Read about different genes that are linked to hereditary cancer, their associated risks and guidelines for screening, preventing and treating cancers in people with inherited mutations in these genes.
Risk management for people with inherited CDKN2A mutations
The following are risk management guidelines for people with CDKN2A mutations. We also recommend that you speak with a genetics expert who can look at your personal and family history of cancer and can help you determine the best risk management plan. You can learn more about risk management options in our section on Screening and Risk Reduction by Cancer Type.
Melanoma screening and prevention
- Perform monthly self-exams to look for skin changes. Have a friend or family member help with hard to see areas of the body.
- Watch moles closely for any signs of change in shape, size, or color.
- Twice yearly dermatologist exam should include mole mapping, or full body photography. They may also view moles with a hand-held device known as a dermatoscope. Any suspicious moles or other skin changes should be removed by a doctor so the tissue can be analyzed under a microscope.
- Due to the high risk of multiple melanomas, people with familial melanoma and/or CDKN2A gene mutations should practice sun safety and take steps to protect themselves when outdoors. This can include avoiding being outside during the peak sun exposure hours between 10:00 AM and 4:00 , seeking shade when available, using sunscreen frequently and liberally, wearing a hat with a brim at least 3 inches wide that extends all the way around the head, and wearing protective clothing that includes coverage of the arms and legs.
- Children in families that have familial melanoma and/or CDKN2A gene mutations should begin screening by age 10.
- In people that have had melanoma, thorough skin exams should be performed every 3 to 6 months by a dermatologist depending on several factors, including number of moles, time since diagnosis, skin type and melanoma type.
Pancreatic cancer screening and prevention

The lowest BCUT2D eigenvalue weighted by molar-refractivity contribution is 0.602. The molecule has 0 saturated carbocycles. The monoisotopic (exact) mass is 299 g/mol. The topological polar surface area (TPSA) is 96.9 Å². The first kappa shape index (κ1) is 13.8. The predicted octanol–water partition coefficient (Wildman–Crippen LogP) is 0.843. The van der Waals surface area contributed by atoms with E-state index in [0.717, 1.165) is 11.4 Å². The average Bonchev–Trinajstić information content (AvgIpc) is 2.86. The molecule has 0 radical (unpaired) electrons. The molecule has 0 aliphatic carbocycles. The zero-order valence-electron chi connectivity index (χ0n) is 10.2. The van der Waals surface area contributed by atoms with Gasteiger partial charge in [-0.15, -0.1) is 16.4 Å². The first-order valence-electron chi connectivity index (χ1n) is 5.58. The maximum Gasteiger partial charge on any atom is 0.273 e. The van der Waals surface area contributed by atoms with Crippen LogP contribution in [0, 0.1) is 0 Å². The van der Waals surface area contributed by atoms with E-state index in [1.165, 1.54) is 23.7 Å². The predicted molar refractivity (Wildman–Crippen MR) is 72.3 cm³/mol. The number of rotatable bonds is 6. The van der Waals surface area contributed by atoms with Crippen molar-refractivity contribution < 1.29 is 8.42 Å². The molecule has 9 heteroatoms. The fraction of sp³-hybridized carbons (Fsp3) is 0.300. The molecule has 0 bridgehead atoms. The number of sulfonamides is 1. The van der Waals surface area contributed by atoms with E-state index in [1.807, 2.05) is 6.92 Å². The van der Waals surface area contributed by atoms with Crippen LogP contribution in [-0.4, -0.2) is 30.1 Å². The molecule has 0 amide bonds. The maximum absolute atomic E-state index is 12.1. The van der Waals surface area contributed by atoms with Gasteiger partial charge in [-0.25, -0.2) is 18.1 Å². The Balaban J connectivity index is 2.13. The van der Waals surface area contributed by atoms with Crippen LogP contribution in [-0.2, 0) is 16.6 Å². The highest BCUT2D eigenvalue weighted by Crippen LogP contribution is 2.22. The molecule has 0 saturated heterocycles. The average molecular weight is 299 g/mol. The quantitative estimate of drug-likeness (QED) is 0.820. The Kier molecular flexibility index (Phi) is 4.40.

- Consider pancreatic cancer screening, beginning at age 40 (or 10 years younger than the earliest case of pancreatic cancer in the family), using one or both of the following:
- contrast-enhanced MRI/magnetic resonance cholangiopancreatography (MRI/MRCP)
- endoscopic (EUS)
- Before undergoing screening, people should have a conversation with their doctor about the potential benefits, risks, costs and limitations of screening.
- NCCN recommends that the screening be performed in an experienced facility.
FORCE offers many peer support programs for people with inherited mutations.
- Our Message Boards allow people to connect with others who share their situation. Once registered, you can post on the Diagnosed With Cancer board to connect with other people who have been diagnosed.
- Our Peer Navigation Program will match you with a volunteer who shares your mutation and situation.
- Our moderated, private Facebook group allows you to connect with other community members 24/7.
- Check out our virtual and in-person support meeting calendar.
- Join one of our Zoom community group meetings.
The following are studies looking at risk management for pancreatic cancer:
- NCT03250078: A Pancreatic Cancer Screening Study in Hereditary High-Risk Individuals. The main goal of this study is to screen and detect pancreatic cancer and precursor lesions in individuals with a strong family history or genetic predisposition to pancreatic cancer. Magnetic Resonance Imaging and Magnetic cholangiopancreatography (MRI/MRCP) will be utilized to screen for pancreatic cancer or precursor lesions.
- NCT02478892: Preliminary Evaluation of Screening for Pancreatic Cancer in Patients With Inherited Genetic Risk. The study is a , observational study evaluating the utility of endoscopic or for the identification of preneoplastic and neoplastic pancreatic lesions in patients at high risk for pancreatic cancer, specifically those with BRCA1/2, or mutations.
- NCT03568630: Blood Markers of Early Pancreas Cancer. Identifying biomarkers of early pancreatic ductal adenocarcinoma (PDAC) could facilitate screening for individuals at higher-than-average risk, expedite the diagnosis in individuals with symptoms and substantially improve an individual's chance of surviving the disease.
- NCT02206360: Pancreatic Cancer Early Detection Program (PCEDP). This is a study looking at esophageal as a screening for pancreatic cancer in high risk individuals.
- NCT03250078: A Pancreatic Cancer Screening Study in Hereditary High Risk Individuals. The goal is to screen for pancreatic cancer in individuals with a strong family history or genetic risk using Magnetic Resonance Imaging and Magnetic cholangiopancreatography (MRI/MRCP).
A number of other clinical trials for pancreatic cancer screening and prevention may be found here.
- NCT03174574: Two Cancers, One Gene (TCOG). The TCOG study is looking at why some people in families with CDKN2A mutations develop melanoma or pancreatic cancer. The overall goal of this study is to understand the factors that increase pancreatic cancer and melanoma in high-risk families.